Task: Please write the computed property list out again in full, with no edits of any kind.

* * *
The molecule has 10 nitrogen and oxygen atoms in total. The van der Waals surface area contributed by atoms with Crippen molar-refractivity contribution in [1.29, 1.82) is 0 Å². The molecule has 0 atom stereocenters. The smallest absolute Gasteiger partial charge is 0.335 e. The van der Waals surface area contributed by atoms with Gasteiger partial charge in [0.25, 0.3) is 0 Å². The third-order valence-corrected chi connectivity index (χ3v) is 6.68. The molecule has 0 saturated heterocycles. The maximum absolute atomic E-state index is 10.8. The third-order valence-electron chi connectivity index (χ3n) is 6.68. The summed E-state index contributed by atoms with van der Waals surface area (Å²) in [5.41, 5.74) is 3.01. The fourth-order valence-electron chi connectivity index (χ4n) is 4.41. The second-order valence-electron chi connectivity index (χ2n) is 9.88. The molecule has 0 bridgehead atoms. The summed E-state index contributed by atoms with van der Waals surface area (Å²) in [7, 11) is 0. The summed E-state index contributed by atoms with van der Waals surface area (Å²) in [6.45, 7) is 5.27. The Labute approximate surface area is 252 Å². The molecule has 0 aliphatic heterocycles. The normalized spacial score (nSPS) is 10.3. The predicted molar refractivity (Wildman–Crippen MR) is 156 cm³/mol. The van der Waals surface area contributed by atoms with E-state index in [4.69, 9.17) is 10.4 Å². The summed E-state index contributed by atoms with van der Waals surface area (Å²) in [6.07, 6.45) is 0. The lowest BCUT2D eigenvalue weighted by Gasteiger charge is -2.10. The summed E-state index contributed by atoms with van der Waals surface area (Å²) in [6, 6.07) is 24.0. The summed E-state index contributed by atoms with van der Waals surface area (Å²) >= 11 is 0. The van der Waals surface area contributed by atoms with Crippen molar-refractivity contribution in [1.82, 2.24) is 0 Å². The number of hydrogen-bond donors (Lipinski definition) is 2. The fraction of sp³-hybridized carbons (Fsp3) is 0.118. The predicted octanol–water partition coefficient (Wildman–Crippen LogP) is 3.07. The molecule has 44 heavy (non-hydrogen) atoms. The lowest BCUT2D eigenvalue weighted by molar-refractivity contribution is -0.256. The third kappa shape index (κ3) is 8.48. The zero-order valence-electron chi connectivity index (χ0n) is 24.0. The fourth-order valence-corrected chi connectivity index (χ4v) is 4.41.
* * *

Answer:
The molecule has 10 nitrogen and oxygen atoms in total. The van der Waals surface area contributed by atoms with Crippen molar-refractivity contribution in [1.29, 1.82) is 0 Å². The molecule has 0 atom stereocenters. The smallest absolute Gasteiger partial charge is 0.335 e. The van der Waals surface area contributed by atoms with Gasteiger partial charge in [0.25, 0.3) is 0 Å². The third-order valence-corrected chi connectivity index (χ3v) is 6.68. The molecule has 0 saturated heterocycles. The maximum absolute atomic E-state index is 10.8. The third-order valence-electron chi connectivity index (χ3n) is 6.68. The summed E-state index contributed by atoms with van der Waals surface area (Å²) in [5.41, 5.74) is 3.01. The fourth-order valence-electron chi connectivity index (χ4n) is 4.41. The second-order valence-electron chi connectivity index (χ2n) is 9.88. The molecule has 0 bridgehead atoms. The summed E-state index contributed by atoms with van der Waals surface area (Å²) in [7, 11) is 0. The summed E-state index contributed by atoms with van der Waals surface area (Å²) in [6.45, 7) is 5.27. The Labute approximate surface area is 252 Å². The molecule has 0 aliphatic heterocycles. The normalized spacial score (nSPS) is 10.3. The predicted molar refractivity (Wildman–Crippen MR) is 156 cm³/mol. The van der Waals surface area contributed by atoms with E-state index in [4.69, 9.17) is 10.4 Å². The summed E-state index contributed by atoms with van der Waals surface area (Å²) in [6.07, 6.45) is 0. The lowest BCUT2D eigenvalue weighted by Gasteiger charge is -2.10. The summed E-state index contributed by atoms with van der Waals surface area (Å²) in [6, 6.07) is 24.0. The summed E-state index contributed by atoms with van der Waals surface area (Å²) >= 11 is 0. The van der Waals surface area contributed by atoms with Crippen molar-refractivity contribution in [1.82, 2.24) is 0 Å². The number of hydrogen-bond donors (Lipinski definition) is 2. The fraction of sp³-hybridized carbons (Fsp3) is 0.118. The predicted octanol–water partition coefficient (Wildman–Crippen LogP) is 3.07. The molecule has 44 heavy (non-hydrogen) atoms. The lowest BCUT2D eigenvalue weighted by molar-refractivity contribution is -0.256. The third kappa shape index (κ3) is 8.48. The zero-order valence-electron chi connectivity index (χ0n) is 24.0. The fourth-order valence-corrected chi connectivity index (χ4v) is 4.41.